Arushi Raina on When Morning Comes

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Photo © Nidhi Raina

Meet Arushi Raina, Canadian author of When Morning Comes, a YA historical novel set in South Africa at the time of the Soweto student uprising. I had a chance to trade emails with Arushi about writing in multiple voices, fiction vs. life, and the power of the children’s and YA writing community.
[Uma] What made you choose to tell this story the way you did–in multiple voices, and aimed at young readers?
[Arushi] More often than not, these artistic choices emerge when I realize the story I want to tell, in a pretty organic, or intuitive way. Some of this choice traces back to my growing up in South Africa, living with the narrative instability of a place that had just come out of apartheid and the diverse, often conflicting perspectives that different racial groups, genders, had in South Africa in the late 1990s. I grew up in a time when South Africa, and its people were trying to make sense of what, indeed Mandela’s “Rainbow Nation” would be, and what to make of this country’s traumatic past.
 
And so no story I could tell of South Africa, could have one “true” narrator. At every point Jack, Zanele, Thabo and Meena’s perspectives interact, conflict, and grow from eachother. The plot, if you look closely, is solely based on the characters interactions from eachother, and the tensions between their different perspectives.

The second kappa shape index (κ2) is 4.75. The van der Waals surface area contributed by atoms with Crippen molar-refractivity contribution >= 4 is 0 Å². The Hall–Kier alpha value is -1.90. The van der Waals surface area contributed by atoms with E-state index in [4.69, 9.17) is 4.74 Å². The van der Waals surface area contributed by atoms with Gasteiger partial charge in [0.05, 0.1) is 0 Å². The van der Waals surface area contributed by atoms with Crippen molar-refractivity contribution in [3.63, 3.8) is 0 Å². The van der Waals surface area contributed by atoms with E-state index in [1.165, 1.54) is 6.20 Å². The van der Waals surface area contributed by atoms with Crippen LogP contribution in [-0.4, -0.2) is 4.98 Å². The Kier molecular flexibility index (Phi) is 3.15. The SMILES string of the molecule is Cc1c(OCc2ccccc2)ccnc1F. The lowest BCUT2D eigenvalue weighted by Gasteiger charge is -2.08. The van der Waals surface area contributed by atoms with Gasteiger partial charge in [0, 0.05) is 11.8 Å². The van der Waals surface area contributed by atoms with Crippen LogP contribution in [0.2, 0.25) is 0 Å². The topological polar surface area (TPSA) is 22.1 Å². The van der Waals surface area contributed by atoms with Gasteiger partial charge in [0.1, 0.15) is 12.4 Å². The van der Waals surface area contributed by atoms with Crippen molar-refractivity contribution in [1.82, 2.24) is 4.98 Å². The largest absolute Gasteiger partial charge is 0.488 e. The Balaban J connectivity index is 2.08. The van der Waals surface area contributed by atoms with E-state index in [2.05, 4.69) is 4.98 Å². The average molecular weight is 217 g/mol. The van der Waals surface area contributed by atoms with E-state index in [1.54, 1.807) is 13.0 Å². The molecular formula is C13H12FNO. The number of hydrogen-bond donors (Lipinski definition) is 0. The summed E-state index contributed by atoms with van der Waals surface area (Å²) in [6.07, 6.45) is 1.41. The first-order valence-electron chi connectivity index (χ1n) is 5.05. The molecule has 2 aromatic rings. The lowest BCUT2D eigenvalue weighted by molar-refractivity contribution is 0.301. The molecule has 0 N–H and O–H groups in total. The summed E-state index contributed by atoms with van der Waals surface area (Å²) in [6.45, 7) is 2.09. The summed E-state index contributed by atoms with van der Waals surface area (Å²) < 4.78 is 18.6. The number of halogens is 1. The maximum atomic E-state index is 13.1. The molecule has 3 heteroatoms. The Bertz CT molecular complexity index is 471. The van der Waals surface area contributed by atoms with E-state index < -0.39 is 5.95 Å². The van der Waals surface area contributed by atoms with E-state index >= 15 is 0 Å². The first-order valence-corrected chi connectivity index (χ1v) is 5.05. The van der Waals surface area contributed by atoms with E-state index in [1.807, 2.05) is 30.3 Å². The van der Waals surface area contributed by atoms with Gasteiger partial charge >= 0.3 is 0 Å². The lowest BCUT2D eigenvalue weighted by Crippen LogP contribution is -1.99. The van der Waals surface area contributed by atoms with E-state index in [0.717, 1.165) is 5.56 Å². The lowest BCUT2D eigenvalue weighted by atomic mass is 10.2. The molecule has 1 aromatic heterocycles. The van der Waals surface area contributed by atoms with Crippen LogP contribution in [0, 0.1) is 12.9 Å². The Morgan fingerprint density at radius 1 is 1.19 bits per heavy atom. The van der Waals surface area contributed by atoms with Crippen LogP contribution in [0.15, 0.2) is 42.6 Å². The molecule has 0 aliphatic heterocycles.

whenmorningcomes[Uma] You have said about this book, “To make it real, emotionally, I needed to fictionalize it.” Tell me what that means to you—what power does fiction hold for you?
[Arushi] I learned about the Soweto Uprising in Grade 10 History class in Johannesburg. At that time, that was maybe what I needed, understanding the facts, the first hand accounts, trying to put the timeline together, connect it with our school visits into Soweto, the Apartheid Museum. At the same time, however, non-fiction can have the affect of distancing us from the story. We are concerned about facts and objectivity – but sometimes these aspects cannot be experienced or felt. We are not following the path of a living, breathing person, in the way we typically access non-fiction. There are some exceptions, of course. Fiction, though, is very freeing. I am not trying to stick to the facts, only, to be objective. Instead, I’m trying to hit on a far more difficult thing – the emotional truth of the story, of the different stories and points of view that are in this story. How can I come to this emotional truth, with the tools I have in my hands?
[Uma] Grade 10 history class. That’s quite a timeline. Thank you for sharing that.
[Arushi] Thank you so much, as a writer yourself, for showcasing and supporting other writers. Its a small but mighty world, and I so appreciate your time, thoughtfulness and perspective.
[Uma] It’s my delight! But your comment leads me to another question. Generally, in the marketplaces of the real world, we think in terms of competition. Businesses that produce similar good or services compete with one another. In some ways, of course, that is true of writing and publishing as well. But writing is also an art and it’s a solitary pursuit. We spend quite a lot of time, let’s face it, talking to imaginary people. We’re at the mercy of our own minds! In that context, what does that notion of community mean to you? How do we participate in our literary marketplaces while still viewing other writers as community rather than competition?
[Arushi] For me, one of the most magical things that happened when I got published, was getting to meet other writers, and experiencing the kindness and generosity of writers, particularly children’s writers. I cannot even count the number of authors who have shared so much of their time, and supported me through my debut year. Some shout outs would include: RJ Anderson, Robin Stevenson, Adwoa Badoe, Rachel Hartman.